I treasure this photograph. It was a gift--a wonderful black and white picture, c.1950, of a lady hand quilting. On the back in wavering pencil is written "Durham quilter." Durham is both a city and a county in northeast England and famous for its beautiful quilts. For more information, check out the book, North Country Quilts-Legend and Living Tradition, by British scholar Dorothy Osler. And when you go to Durham, don't miss the Beamish Museum's extensive collection of quilts- http://www.beamish.org.uk/about-collection.html .
There are a number of interesting details that hand quilters can learn from this vintage photo. Notice that she's working on a wholecloth quilt, a classic type of quilt using solid color fabrics. The fabric might well be a cotton sateen since its surface seems to be very smooth.
The quilter must also be sitting in a chair that's much lower than the quilt's surface since the edge of the quilt is above her bust. This is probably because the quilt frame used here, although we can't see it, is a traditional table-top English frame, a half-size type of frame, derived from an embroidery frame, that sat on top of an already existing table. Unlike the American large-size quilting frame made of lumber, the old English quilting frame was smaller and had been adapted for the limited room available.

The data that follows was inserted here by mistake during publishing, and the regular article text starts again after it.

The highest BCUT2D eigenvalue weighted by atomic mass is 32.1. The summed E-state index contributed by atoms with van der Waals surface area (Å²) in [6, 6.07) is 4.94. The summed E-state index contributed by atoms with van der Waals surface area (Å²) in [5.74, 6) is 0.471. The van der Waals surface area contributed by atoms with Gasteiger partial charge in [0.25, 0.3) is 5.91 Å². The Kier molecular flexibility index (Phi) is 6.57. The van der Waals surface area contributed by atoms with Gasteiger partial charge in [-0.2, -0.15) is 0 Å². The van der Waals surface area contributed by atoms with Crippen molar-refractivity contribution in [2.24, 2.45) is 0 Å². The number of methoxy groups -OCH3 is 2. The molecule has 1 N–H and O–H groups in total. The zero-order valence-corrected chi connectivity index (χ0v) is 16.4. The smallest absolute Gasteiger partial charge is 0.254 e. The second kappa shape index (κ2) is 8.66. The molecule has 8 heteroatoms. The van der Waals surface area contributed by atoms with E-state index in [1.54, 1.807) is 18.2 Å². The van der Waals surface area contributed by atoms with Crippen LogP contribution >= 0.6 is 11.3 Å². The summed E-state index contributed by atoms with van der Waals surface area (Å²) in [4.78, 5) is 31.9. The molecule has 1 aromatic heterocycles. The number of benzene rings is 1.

The puffiness of the part of the quilt (foreground) that's not yet quilted also tells us the batting (the English would call it 'wadding') was probably wool.
Lastly there's the stitching process on view. The quilter has quilted the outline inside of a feather wreath and its outline outside. Now we see she's going back and filling in the little curves of the feather spines. Clever, isn't it? For anyone who has pretzled themselves around a quilting hoop stitching feathers, this practical approach makes good sense!